Rafting The Rapids
It’s time to prepare for the big white water rafting tournament. Rainbow and her friends are raft guides by day and ride the rapids after their work is done. In this high-stakes adventure, Rainbow Floating Bubbles learns a valuable lesson about friendship.
Having had a home daycare for over a decade, I observed a lot of social interactions. I further studied the children and how they interacted with each other and built friendships while taking Early Childhood Education courses.
According to Life Education, “our friends remain a hugely important part of our lives, from sharing problems, asking for advice, uncontrollable laughter and good times, sharing our life events and proudest moments, our friends help each of us define who we are. For children, making friends is a vital part of growing up and an essential part of their social and emotional development.” source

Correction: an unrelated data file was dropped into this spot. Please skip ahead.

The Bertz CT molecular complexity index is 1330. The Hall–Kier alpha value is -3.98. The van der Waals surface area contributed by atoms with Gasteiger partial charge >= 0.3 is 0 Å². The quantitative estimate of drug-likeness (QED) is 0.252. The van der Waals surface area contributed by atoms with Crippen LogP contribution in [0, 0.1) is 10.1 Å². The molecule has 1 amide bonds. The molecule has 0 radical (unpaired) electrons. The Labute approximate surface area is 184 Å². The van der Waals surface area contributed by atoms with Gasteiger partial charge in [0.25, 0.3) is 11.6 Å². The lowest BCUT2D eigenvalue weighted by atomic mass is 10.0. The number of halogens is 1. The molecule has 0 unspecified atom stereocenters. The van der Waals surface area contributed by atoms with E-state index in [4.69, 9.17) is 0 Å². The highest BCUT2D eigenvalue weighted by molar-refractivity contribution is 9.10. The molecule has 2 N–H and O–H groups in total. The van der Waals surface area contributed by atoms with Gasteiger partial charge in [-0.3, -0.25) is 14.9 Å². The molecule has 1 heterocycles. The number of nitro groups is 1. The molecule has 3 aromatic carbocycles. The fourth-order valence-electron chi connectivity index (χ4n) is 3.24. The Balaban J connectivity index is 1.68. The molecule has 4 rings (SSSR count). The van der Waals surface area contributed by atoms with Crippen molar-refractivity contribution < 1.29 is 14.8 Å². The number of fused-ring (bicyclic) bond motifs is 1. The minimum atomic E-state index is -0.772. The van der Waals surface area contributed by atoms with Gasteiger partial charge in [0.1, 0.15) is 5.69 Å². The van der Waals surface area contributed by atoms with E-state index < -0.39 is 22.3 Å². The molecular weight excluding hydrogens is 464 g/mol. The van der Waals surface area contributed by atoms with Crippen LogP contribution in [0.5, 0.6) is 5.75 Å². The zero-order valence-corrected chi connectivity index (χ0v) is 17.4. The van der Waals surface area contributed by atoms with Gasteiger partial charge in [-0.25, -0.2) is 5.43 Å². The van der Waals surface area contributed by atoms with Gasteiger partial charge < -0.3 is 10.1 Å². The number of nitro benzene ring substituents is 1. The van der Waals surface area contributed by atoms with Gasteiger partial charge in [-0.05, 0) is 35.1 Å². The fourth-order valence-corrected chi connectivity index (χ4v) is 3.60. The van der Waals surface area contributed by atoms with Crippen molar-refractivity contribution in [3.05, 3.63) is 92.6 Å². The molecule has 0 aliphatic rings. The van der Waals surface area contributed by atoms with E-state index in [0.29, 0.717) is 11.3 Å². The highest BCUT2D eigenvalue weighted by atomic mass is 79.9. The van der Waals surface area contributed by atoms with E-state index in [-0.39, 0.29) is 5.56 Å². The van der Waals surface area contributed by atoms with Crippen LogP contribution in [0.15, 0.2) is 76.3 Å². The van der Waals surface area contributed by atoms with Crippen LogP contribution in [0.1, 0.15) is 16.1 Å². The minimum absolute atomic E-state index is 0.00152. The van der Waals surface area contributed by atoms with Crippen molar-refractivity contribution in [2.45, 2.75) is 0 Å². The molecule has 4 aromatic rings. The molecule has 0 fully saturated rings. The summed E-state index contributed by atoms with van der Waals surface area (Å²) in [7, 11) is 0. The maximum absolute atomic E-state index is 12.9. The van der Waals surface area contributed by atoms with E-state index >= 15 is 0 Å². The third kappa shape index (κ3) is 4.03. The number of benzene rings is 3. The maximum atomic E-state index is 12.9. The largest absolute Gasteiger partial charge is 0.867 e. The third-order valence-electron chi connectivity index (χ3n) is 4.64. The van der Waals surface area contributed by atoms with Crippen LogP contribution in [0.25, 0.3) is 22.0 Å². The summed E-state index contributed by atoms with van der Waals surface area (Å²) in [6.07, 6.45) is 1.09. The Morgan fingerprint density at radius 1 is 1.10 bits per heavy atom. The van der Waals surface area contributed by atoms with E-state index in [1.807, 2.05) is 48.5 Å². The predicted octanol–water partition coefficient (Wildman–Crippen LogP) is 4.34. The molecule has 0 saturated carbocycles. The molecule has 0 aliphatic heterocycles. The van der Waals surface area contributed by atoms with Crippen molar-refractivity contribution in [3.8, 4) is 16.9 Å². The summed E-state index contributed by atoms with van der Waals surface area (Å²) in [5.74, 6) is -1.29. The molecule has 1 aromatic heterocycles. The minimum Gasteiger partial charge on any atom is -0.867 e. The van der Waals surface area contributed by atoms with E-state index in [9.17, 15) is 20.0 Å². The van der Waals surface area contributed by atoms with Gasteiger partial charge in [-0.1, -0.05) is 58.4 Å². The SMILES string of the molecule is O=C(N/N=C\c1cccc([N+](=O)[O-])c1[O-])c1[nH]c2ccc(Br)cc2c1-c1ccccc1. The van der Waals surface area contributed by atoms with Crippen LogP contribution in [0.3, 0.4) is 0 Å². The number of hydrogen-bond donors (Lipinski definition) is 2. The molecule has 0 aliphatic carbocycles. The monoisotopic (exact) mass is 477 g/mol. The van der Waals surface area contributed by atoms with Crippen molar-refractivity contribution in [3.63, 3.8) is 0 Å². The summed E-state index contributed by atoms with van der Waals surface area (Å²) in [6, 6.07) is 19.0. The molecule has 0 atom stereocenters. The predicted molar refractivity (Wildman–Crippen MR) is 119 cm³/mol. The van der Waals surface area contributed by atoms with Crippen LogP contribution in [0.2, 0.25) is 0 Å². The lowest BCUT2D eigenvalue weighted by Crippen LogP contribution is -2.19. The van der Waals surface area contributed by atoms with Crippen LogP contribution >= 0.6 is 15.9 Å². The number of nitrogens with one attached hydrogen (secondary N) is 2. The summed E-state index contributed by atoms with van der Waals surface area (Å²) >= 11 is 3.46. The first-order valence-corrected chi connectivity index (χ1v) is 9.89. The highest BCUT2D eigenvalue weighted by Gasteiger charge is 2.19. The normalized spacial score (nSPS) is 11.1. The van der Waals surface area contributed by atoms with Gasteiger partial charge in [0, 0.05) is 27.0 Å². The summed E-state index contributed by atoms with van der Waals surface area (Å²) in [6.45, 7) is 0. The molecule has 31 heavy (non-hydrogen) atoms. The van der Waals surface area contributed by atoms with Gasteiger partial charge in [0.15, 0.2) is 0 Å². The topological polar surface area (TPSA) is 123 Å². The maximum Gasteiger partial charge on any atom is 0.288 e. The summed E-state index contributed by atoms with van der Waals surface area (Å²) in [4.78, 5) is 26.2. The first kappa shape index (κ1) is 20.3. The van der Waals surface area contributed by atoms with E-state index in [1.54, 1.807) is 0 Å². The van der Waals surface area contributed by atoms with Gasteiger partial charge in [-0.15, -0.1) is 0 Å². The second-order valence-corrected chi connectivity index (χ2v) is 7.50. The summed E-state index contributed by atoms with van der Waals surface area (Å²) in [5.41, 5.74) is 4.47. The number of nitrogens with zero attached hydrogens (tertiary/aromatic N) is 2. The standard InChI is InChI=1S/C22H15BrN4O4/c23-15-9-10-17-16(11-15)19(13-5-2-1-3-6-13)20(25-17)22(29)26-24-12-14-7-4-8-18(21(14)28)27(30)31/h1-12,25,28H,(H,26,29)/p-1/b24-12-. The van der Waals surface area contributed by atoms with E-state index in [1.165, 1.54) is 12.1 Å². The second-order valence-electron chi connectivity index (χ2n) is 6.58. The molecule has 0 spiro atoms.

Observing was one of the most joyful parts of caring for children to me. They are amazing individuals but in little bodies!
Each child also had unnamed goals for the day. Whether it was to play with a certain toy or be first at the table for snack, they had their hierarchy and priorities. But they most always put their needs aside if someone needed their help. This is where Rainbow’s story comes to play.
The short story is beautifully illustrated with original paintings by my mother, Julie Mason.
In addition to the short story, I decided to include activities to encourage readers to explore the story further.
I also included the knit and crochet patterns to make Rainbow Floating Bubbles’ hat. It is my hope that the child knows someone who has a crafty skill and can make one for them (if not, I do have finished ones in the shop!).
Each pattern has instructions for four sizes ranging from toddler to large adult.
The finished hat can add another dimension to how your child can use their imagination to act out the story or create new adventures for Rainbow. The child could wear the hat to become the character or use the hat as a puppet. The possibilities are truly endless.
Who Is The Story Written For?
This book is written for 5 to 10-year-olds, however, any age can appreciate the pictures and be read to. As such, the book dimensions (8.5 inches by 6 inches) were considered so they fit comfortably in your child’s hands.
The greatest gift you can give a child is an imagination.Eleanor Roosevelt
This post was featured on Guelph Local on January 29, 2020.